IGN Review of Monster Bomber
Monsters are attacking our planet, and it's up to the poor saps who bought this game to stop them! The latest offering from publisher Majesco and developer Taito (the team behind the far more charming Cooking Mama) is a boring, shallow puzzle game that ineffectively steals and combines elements from superior games like Bust-a-Move and Space Invaders, and never brings anything new to the puzzle genre.
Monster Bomber requires players to fend off descending monsters from space by flicking colored balls at them before they hit the bottom of the screen. If the ball is the same color as the monster, BOOM! That's a gameplay mechanic I haven't seen in about a week. Players form balls from one of five colored pools on the bottom screen, launching them up onto the top screen. Balls can be dragged around and aimed in any direction, or held in place to build up a charge before firing them off. Charging up a ball allows it to shove a differently-colored enemy upwards (Meteos-style) in order to reach a like-colored enemy higher up on the screen. So if a blue ball is launched into a red monster, and it hits a green monster, which in turn hits a blue monster (picture a freeway pileup) then all three monsters are destroyed. A dozen or more enemies can be taken out by a single ball with this method, and pileups can be chained together for even higher totals.
It sounds like a solid gameplay design, and the touchscreen input is responsive. What ruins it is that the enemies all wiggle around as they float down to Earth, killing any strategy in the game. The reason similar puzzle games like Bust-a-Move and Tetris Attack line up their pieces so perfectly is to allow players to think out their attacks. Because the monsters in this game shift around onscreen, strategy flies out the window. It's easier to flick balls at random or look for easy combinations than try to score big. If the monsters had descended in a structured formation (as in Space Invaders), I could see some insane combos being performed. Since that isn't the case, luck plays a larger role than skill here and all fun is drained after the first half-hour of play.
There are two modes offered in this game. Scenario Mode has players working their way up an inverted pyramid of stages. After each stage is completed, players can select from two new stages (each with its own challenge) as they work their way up the board. When players reach the top (which takes about 15 minutes), the credits roll and the game is over. However, players must climb the board several times in order to complete every available challenge.
In theory this sounds like a great way to introduce replay value to the game, but the developers were incredibly lazy in designing their objectives. Each challenge requires players to either take out a certain number of monsters, or chain together a certain number of combos, but that's about it. The only difference between most stages is numerical, such as removing 250 monsters instead of 150. Sometimes there's no variation at all; when I got to the top of the pyramid my second time, the options were "create 4 chain explosions a total of 3 times" or "create 4 chain explosions a total of 3 times." That's right, I was asked to choose between the exact same challenge.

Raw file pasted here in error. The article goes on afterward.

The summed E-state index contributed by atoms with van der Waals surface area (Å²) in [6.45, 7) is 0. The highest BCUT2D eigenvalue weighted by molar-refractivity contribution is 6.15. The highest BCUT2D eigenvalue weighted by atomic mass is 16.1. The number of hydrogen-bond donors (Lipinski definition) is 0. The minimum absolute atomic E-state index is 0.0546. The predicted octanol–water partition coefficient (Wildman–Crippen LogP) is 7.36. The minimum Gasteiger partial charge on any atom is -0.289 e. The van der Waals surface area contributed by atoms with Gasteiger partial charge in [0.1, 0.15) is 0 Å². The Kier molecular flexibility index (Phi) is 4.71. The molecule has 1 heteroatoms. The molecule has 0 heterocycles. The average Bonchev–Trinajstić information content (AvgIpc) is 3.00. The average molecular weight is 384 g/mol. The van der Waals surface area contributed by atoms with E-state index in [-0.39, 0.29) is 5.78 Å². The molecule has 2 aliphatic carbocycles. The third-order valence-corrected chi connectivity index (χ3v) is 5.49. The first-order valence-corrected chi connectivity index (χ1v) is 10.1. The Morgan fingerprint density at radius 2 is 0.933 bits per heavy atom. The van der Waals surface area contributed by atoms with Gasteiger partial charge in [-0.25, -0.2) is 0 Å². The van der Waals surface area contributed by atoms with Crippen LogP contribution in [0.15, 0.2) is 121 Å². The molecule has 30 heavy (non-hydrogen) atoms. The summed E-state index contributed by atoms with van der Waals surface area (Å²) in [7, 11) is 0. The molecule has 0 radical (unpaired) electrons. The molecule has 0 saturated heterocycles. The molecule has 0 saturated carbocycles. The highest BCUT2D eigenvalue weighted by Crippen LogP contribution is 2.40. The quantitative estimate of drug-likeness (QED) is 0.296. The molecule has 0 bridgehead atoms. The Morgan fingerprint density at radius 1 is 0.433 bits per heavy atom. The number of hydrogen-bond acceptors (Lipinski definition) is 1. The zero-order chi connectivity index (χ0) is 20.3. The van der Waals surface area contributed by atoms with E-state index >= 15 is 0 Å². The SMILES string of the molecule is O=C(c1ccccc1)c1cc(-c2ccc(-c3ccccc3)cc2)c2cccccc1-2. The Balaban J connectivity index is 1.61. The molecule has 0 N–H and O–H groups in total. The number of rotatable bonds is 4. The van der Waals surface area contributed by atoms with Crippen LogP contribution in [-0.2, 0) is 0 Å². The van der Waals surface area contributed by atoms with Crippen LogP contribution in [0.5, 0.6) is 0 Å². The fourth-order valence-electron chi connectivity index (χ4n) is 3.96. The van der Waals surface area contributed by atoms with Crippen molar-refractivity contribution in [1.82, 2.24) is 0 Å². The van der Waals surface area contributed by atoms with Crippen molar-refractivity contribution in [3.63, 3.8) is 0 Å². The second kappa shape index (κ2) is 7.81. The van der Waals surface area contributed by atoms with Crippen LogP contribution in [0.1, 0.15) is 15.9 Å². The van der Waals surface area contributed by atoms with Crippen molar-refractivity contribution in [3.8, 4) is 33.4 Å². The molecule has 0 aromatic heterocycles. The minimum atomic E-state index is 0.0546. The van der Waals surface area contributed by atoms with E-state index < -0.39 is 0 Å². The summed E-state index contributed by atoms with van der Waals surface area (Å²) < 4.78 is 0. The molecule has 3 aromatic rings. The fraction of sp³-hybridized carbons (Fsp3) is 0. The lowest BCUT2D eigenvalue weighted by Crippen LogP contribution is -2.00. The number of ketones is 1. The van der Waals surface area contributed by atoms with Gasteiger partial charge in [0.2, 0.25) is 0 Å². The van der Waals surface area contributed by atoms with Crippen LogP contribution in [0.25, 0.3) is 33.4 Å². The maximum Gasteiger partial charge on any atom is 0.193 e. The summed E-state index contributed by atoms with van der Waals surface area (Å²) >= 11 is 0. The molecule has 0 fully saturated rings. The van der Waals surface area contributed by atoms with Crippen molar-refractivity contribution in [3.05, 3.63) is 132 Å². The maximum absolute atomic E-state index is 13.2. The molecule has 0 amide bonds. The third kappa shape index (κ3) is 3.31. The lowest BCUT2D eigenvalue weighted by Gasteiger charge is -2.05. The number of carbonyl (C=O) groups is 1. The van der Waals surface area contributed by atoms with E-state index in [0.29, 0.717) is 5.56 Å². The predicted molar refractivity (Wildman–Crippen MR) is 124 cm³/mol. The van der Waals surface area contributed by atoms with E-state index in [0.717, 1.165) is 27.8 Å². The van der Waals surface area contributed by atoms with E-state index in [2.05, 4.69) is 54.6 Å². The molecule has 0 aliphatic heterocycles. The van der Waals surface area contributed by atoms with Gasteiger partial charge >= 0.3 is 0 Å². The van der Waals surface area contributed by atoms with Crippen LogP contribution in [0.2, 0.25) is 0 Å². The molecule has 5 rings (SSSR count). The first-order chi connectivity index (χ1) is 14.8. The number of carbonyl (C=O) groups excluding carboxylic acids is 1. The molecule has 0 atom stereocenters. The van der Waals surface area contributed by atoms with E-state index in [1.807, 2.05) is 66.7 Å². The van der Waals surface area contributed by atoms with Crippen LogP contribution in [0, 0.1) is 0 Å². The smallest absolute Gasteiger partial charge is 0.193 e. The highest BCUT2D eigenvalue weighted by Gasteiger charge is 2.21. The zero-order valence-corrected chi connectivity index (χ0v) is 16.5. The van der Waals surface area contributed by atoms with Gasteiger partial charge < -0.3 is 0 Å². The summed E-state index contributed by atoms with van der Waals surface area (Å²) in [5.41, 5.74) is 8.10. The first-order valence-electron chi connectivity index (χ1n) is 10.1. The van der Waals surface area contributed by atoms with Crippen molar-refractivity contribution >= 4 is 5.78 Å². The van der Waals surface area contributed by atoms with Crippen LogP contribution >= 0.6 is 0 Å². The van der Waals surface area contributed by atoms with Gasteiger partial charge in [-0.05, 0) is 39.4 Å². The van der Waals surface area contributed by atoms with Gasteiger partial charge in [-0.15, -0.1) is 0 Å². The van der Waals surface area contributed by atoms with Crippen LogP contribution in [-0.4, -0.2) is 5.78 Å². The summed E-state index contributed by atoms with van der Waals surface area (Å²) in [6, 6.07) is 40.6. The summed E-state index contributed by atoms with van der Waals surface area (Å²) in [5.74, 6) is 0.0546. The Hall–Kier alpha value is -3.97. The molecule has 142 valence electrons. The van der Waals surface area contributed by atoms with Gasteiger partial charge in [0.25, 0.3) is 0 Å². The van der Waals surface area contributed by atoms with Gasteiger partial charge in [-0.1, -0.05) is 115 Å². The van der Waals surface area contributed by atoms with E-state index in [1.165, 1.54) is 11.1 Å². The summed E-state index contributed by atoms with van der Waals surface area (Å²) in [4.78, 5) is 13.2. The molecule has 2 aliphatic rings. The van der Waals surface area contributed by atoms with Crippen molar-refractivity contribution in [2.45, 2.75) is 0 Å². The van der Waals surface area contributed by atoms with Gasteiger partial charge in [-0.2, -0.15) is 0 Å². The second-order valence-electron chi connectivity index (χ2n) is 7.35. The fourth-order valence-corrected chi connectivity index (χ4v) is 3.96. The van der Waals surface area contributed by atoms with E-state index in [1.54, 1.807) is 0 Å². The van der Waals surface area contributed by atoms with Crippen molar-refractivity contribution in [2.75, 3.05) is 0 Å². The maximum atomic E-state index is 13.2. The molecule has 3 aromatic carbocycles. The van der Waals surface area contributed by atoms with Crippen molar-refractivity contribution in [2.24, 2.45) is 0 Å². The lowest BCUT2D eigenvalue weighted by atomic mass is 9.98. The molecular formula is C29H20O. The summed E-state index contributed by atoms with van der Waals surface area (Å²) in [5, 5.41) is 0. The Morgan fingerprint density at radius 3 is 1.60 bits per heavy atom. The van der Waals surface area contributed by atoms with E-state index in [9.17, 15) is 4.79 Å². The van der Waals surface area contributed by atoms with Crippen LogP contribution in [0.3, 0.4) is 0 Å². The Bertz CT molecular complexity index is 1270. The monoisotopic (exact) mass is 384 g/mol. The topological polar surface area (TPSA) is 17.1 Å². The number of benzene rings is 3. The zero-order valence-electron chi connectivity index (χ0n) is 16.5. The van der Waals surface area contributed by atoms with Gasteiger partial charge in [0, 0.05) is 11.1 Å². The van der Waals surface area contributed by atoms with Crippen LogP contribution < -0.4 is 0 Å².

Objectives are also too rigid; when a chain of 4 monsters is required, the game means exactly 4 monsters. Chaining together 5 or 6 monsters does nothing, and since chain length is pretty random, completing these challenges takes far longer than it should. If a few of the challenges had combined multiple objectives, such as chains, monster count and a timer all at once, there might have been some reason to play through every stage. There are four difficulty levels, each with 20 stages in it, but it's doubtful anyone will bother playing through all of them.
Each stage unlocked in Scenario Mode can also be played in Endless Mode. Here, players fight off monsters in exactly the same way, only without an objective. The goal here is to survive as long as possible before the monsters break through the barrier. This mode also offers 4 levels of difficulty.
The game features single-cart multiplayer for up to 4 players. Sadly, there's very little interactivity between gamers. Although the tutorial claims otherwise, I didn't notice any of my combos and chains affecting the other players during gameplay. All it takes to win is outlasting the other opponents.
There are a few powerups that drop onscreen in all modes to make the game even more frustrating, as well as floating shields and vortexes on the top screen that prevent players from hitting the monsters they aim for. It would have been a good idea to make sure the core gameplay worked before introducing annoying obstacles. A vague tutorial mode and high score screen round out the features.
Music is cheerful and Mario-esque. There are nine gameplay songs, which are surprisingly varied. A welcome addition is the option to swap background music during gameplay by tapping a button on the bottom screen. Sound effects are pretty minimal, but there's really not much going on onscreen to require additional audio.
Visually, the game is bland. Although the five different types of monsters look cute enough, the interface is a generic sci-fi theme and the background images (meant to represent world landmarks for the invasion) are poorly-illustrated. Effects and animation are sparse. And although the interface is easy to navigate, confirmation is required for almost action, slowing game startup to a crawl.
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